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Justin Rose Hopes to Bloom Again at Royal Birkdale

By: | Tue 04 Jul 2017 | Comments

FOR most people, the lasting memory of the 1998 Open Championship at Royal Birkdale is of a 17-year-old Justin Rose holing his third shot at the 72nd hole to finish joint fourth. He made the mistake of turning professional the next day and thus began a long and painful journey in the paid ranks, with the youngster missing an agonising 21 successive cuts, losing his way and his confidence in the process.

He turned pro in the full glare of the media spotlight, and he failed week after week with the media still following his every move - until they eventually lost interest in him, dismissing him as a flash in the pan. For a long while, it looked like what he had achieved at Birkdale might have been precisely that. But Rose was, and remains, a fighter. He believed that, eventually, it would all come right and it did.

After missing all those cuts, he earned a European Tour card in 1999 when he finished fourth at the qualifying school. It was another false dawn. He failed to retain his playing privileges and had to return to school at the end of the season. This time he finished ninth, regaining his card once more.

His struggles continued until 2001, when he finished runner-up in consecutive tournaments in South Africa, finishing in the top 40 in the order of merit. But it seemed that his early promise may come to nothing. Not a bit of it. He finally made his breakthrough in 2002, winning the Dunhill Championship. The floodgates then opened. Filled with self-belief, Rose went on to win a further three times that year, in South Africa, Japan and England.

The following year he was knocking on the door of the top 30 in the world rankings and gained his PGA Tour card. He briefly slipped out of the top 50 in the rankings in 2004 and in 2005 announced that he was going to focus on the PGA Tour, as trying to play on both tours was having an adverse impact on his game. It looked like he might lose his PGA Tour card until he turned things around by finishing third in the Buick Championship.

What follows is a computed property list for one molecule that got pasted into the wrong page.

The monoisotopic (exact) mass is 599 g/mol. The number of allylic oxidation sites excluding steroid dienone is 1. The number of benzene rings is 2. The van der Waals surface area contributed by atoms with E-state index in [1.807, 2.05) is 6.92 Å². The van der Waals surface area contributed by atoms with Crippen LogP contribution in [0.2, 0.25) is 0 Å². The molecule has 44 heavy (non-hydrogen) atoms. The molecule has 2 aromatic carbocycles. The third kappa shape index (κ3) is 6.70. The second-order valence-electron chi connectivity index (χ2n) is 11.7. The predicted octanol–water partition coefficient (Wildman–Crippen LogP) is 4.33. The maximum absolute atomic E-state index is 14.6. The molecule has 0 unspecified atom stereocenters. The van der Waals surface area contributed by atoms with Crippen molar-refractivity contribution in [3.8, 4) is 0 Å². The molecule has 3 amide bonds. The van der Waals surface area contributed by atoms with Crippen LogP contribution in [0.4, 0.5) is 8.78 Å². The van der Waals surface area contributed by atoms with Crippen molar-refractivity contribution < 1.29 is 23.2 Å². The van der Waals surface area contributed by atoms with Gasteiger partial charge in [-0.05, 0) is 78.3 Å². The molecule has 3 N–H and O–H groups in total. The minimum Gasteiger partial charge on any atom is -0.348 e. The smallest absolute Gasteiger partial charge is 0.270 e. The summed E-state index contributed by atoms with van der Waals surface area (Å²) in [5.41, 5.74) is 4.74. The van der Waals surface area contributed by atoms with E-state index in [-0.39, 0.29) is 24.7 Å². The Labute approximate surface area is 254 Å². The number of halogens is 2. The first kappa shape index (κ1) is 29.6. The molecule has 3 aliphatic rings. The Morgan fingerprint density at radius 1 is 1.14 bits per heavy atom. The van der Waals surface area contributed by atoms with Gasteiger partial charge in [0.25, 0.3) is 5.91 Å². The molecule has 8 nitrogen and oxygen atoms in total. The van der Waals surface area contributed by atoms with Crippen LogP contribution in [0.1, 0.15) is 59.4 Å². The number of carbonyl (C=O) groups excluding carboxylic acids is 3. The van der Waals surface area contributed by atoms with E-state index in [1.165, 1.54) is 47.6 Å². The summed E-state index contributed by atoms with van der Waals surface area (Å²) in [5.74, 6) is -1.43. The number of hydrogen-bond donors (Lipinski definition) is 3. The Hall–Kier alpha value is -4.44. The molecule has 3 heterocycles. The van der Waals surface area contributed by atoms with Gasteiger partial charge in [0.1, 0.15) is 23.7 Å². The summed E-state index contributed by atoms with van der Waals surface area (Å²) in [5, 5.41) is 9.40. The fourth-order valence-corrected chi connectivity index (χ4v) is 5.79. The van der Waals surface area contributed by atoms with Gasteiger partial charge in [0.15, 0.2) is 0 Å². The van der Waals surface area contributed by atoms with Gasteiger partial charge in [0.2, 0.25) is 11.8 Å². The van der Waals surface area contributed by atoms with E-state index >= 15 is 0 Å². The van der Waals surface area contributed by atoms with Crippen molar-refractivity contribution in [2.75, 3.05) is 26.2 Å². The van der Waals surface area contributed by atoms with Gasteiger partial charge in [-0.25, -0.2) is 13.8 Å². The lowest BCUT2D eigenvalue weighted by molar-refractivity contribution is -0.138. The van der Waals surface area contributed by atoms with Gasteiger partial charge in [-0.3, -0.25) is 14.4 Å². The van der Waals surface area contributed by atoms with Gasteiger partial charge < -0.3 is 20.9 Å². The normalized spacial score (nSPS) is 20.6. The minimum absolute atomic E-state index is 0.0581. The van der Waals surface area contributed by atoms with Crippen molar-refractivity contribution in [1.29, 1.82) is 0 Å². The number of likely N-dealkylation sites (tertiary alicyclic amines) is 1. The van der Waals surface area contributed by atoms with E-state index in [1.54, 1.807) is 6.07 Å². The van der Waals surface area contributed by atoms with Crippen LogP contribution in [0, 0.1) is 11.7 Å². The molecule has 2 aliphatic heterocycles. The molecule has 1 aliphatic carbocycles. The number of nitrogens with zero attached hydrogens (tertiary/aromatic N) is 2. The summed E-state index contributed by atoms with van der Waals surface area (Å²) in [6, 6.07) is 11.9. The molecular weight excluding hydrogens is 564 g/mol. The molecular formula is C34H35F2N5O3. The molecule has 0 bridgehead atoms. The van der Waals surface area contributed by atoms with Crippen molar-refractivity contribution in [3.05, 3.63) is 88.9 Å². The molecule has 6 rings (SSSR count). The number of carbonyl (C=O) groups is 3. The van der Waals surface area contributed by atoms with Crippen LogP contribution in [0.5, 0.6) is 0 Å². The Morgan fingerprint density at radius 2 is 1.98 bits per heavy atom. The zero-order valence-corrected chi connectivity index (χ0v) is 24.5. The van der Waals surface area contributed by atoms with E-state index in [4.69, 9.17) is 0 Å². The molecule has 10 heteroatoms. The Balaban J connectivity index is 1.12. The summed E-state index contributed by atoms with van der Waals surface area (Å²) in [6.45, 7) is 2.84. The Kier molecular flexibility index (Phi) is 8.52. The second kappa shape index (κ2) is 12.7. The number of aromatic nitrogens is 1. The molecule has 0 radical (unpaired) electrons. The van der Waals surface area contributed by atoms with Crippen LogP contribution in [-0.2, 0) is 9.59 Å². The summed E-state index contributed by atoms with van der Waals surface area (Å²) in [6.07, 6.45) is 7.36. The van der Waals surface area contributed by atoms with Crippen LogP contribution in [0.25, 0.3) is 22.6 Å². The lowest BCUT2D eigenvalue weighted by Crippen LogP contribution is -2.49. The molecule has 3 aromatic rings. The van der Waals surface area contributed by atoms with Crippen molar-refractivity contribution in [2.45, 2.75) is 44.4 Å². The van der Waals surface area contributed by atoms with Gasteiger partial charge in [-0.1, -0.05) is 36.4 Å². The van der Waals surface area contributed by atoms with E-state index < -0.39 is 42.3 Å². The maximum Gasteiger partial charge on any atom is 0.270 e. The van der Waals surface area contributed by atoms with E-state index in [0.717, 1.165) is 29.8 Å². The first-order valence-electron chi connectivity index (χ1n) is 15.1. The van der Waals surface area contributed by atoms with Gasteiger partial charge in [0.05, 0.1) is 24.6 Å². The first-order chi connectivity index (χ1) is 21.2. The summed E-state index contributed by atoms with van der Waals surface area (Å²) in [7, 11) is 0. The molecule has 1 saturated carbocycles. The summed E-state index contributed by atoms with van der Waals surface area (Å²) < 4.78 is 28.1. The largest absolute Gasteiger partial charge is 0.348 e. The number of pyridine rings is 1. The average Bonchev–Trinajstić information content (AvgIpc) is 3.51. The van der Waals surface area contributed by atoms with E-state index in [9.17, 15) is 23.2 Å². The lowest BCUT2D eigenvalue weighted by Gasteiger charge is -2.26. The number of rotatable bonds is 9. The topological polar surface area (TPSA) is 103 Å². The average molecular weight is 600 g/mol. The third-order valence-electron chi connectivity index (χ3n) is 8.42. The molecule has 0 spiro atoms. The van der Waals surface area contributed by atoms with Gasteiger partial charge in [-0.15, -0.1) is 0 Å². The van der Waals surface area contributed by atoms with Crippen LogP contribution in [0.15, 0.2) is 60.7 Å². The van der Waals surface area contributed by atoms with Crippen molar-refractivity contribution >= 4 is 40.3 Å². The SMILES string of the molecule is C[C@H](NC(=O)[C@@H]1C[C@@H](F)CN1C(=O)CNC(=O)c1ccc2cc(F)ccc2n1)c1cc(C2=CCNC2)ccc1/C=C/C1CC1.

There were a couple of near misses in 2006 at both the Canadian Open and Texas Open and towards the end of the season he won the Australian Masters, his first title for four years. He lost a playoff at the 2007 BMW PGA Championship and by the end of the year was just outside the top 10 in the rankings. He won the Volvo Masters after a playoff and, with it, finished on top of the European Tour order of merit.

The Open returned to Birkdale in 2008, and Rose was in the field. Upon his return he said: "I didn't remember a lot of it, to be honest. They made about 17 changes to the golf course, but it's very, very subtle changes there ... and it's looking really good.

"Yeah, there were a few little memories, funny things that happened during the week and stuff like that. It was an unbelievable week. That's the reason I did it more than actually learning the golf course; it was just time for me to get what happened 10 years ago out of my system."

His breakthrough in America came in 2010, when he shot a final round of 66 to win The Memorial. And three weeks later he added another title at the Travelers Championship. He had finally arrived.

In 2011 he won the BMW Championship and finished fifth in the FedEx Cup standings.Now he was on a roll and he duly claimed the WGC-Cadillace Championship in 2012 to take his first World Golf Championship victory, followed later in the year by a tied third finish at the US PGA Championship. At the time, it was his best finish in a major. He also starred in Europe's astonishing Ryder Cup comeback victory at Medinah, beating Phil Mickelson in the singles. His rise continued in 2013, when he was runner-up to Tiger Woods at the Arnold Palmer Invitational and rose to third in the world rankings.

All that was missing from his CV was a major, and it duly arrived in June 2013 when he beat Phil Mickelson and Jason Day to win the US Open at Merion. Rose started the final round two strokes behind Mickelson but as the left-hander faltered, Rose held his nerve. After he holed the winning putt he looked skywards in silent tribute to his late father, Ken, who had played such a huge part in Rose's life and early career.

His winning streak in America continued when he won the Quicken Loans National in 2014 as well as the Scottish Open, and the following year he secured win number seven in America at the Zurich Classic of New Orleans after finishing third at The Masters. He also claimed the Hong Kong Open.

Although he failed to win a regular event in 2016, he beat Henrik Stenson to claim the gold medal at the Olympic Games, and earlier this year he lost The Masters to Sergio Garcia in a playoff, handling himself with terrific dignity afterwards. He was clearly disappointed not to win, but announced that he was delighted to see the Spaniard finally winning his first major.

And so he returns to Royal Birkdale. How appropriate it would be if he could finish the week by hoisting the Claret Jug. It has been an eventful journey for Rose but he has earned the admiration and respect of everybody who has followed his career. It would have been easy for him to give up, but the thought never once entered his head.

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